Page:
Furusato Matsuri Tokyo is a 10 day festival held at Tokyo Dome. The event includes local food dishes and short demonstrations of local performances. Katie and I took the train up to Tokyo Tuesday morning. After a 30 minute detour caused by me getting us on the correct train line at the correct time, but going in the wrong direction… we finally found our way to Tokyo Dome. We followed the crowd to the ticket line. For ¥1400 we had all day access.
Despite the 30 minute delay, our timing was perfect! We arrived just as the Tatemon Festival was beginning their performance.
The Tatemon Festival is held on the first Friday and Saturday in August at the Suwa Shrine in the town of Suwa, Uozu. I took a picture of Google Maps to help identify where the festivals are located.
During the festival, offerings and dedications are presented at shrines to pray for a good haul of fish and safety at sea. The lanterns on the large structure have lobsters on them.
I took a short video of each group to help you appreciate the experience.http://wabisabisole.com/wp-content/uploads/2018/01/img_1057.mov
After this performance, Katie and I walked down to the floor area where the numerous food vendors were located. So many people and so many food choices!
It was easy to become overwhelmed walking around. We both rejoiced with glee when we saw the Baird Beer stand. A Wabi-Sabi IPA makes everything better. Kanpie!
We continued taking in the sights and found a giant Daruma doll. Who doesn’t need a little extra luck in the new year!?
By the time the next show started, we were directly in front of the performers. And no one was telling us to leave. We felt like we were breaking rules. But, no one seemed to care!
The second show was a folk story reenactment. From Kanazawa City, the Kagajishi is a story about a lion being chased out of the city.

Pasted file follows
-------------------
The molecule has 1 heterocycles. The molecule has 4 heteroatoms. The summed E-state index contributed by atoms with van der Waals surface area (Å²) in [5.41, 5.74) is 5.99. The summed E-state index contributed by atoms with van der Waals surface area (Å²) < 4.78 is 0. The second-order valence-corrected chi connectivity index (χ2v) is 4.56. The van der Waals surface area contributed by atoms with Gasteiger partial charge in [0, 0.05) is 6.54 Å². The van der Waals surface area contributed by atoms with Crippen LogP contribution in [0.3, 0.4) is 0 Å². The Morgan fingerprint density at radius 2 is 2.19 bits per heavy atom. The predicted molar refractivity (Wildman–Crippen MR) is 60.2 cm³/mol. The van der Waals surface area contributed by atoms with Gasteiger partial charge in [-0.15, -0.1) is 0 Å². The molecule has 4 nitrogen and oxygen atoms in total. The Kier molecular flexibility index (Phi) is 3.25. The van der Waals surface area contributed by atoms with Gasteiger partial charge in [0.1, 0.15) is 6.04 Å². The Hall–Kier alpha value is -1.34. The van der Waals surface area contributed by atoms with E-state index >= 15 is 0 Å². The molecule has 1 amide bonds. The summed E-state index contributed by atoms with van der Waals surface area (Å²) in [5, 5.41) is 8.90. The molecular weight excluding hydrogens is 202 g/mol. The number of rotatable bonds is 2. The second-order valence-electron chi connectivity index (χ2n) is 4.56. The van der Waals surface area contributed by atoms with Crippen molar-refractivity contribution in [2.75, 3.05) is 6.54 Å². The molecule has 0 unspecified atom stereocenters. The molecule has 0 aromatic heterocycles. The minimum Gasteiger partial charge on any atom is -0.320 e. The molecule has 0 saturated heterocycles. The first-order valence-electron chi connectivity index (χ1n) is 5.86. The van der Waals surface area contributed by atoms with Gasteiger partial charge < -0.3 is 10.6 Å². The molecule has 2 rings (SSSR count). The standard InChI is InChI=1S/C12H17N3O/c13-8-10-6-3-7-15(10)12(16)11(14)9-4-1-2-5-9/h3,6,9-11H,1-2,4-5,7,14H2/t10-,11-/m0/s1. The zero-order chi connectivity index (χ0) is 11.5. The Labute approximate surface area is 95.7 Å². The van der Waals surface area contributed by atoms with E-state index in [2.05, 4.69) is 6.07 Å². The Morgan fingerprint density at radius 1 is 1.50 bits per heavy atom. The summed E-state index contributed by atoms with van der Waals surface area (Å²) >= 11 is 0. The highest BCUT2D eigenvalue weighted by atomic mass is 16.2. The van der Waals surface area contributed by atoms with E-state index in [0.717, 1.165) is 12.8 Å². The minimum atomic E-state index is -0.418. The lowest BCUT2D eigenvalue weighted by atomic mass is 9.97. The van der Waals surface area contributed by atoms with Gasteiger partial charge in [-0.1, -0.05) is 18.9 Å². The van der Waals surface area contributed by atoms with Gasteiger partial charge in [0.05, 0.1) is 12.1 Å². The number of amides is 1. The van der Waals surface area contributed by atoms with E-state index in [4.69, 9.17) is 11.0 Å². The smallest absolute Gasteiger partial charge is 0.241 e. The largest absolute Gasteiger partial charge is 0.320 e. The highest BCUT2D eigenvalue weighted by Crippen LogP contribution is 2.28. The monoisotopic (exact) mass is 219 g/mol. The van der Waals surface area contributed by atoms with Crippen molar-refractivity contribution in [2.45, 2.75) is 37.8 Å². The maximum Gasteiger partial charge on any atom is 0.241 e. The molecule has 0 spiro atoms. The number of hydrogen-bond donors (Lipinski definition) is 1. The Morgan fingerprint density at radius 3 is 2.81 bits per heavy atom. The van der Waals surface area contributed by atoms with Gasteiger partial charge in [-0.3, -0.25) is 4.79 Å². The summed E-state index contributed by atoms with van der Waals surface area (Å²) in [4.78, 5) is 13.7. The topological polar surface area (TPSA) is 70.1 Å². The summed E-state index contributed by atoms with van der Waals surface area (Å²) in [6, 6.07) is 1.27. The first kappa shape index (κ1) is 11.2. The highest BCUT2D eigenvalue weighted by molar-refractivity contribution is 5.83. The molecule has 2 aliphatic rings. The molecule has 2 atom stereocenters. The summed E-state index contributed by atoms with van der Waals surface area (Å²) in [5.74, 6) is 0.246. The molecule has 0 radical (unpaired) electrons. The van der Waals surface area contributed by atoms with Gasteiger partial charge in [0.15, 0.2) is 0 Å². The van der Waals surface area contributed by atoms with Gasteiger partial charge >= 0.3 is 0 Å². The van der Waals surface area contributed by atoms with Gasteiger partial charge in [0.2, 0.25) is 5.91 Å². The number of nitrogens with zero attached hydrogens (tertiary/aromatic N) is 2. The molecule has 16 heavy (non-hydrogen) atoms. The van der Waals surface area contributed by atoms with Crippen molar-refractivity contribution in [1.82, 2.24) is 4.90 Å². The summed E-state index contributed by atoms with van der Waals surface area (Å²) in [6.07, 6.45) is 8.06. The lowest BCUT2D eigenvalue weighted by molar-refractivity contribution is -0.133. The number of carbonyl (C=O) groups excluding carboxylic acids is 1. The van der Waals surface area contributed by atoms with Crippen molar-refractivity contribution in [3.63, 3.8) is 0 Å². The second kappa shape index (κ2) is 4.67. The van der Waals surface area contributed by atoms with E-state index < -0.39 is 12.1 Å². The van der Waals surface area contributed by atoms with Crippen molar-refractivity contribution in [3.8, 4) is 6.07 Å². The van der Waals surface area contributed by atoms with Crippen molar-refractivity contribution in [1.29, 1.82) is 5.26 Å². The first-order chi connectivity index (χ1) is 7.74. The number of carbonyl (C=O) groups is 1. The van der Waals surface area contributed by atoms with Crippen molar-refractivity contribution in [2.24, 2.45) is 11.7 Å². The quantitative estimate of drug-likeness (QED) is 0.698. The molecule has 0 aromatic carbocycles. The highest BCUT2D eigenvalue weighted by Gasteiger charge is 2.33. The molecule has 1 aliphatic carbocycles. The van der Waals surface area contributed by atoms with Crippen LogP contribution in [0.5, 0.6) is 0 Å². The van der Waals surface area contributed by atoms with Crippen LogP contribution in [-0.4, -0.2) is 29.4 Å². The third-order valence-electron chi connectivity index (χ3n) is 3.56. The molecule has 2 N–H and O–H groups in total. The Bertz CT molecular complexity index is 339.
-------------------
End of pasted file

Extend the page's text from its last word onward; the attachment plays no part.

The performers included the warriors who were fighting each other and the lion. Eventually, the lion was driven from the city.
After the performance, we walked around some more and selected a delicious fried snack. I realize now I didn’t take any pictures of my Festival food. We shared dumplings, croquettes, and a fried dough cheese stick. All were delicious. Although I did need a couple Tums by the time I got home!
Anyways, back to the festival. The third show was my favorite. This presentation was called the Goshogawara Tachineputa Festival and comes from Goshogawara City, Aomori Prefecture. Located in the very northern area of the main island, Honshu.
During the performance, the group moved the 23 meter tall statue weighing over 19 tons across the floor.
We had fantastic seats to watch as the giant Tachineputa floated its way through the performance arena. During the actual parade, more than a dozen of the Tachineputa are pulled through town!http://wabisabisole.com/wp-content/uploads/2018/01/img_1101.mov
By the time the fourth performance started, Katie and I were losing steam. The event was becoming more and more crowded. This made it difficult to find a seat and walk around without bumping into people. Katie and I agreed we started to feel like we were in a human pinball machine.
We decided to stay for one more performance. The last one we watched was the Tottori Shan-Shan Matsuri Festival. Tottori Prefecture is on southern end of Honshu.
The performance is conducted using “Shan-Shan gasa” or rice paper umbrellas.
In 2014, the Tottori Shan-Shan Festival celebrated the 50th anniversary. With over 4,000 participants, set a Guinness Book of World Record for the largest umbrella dance.http://wabisabisole.com/wp-content/uploads/2018/01/img_1117.mov
We only experienced a small portion of what the 10-day festival had to offer. It was great to be able to see festival demonstrations from areas further away where we might not have the opportunity to visit. I hope you enjoyed the videos!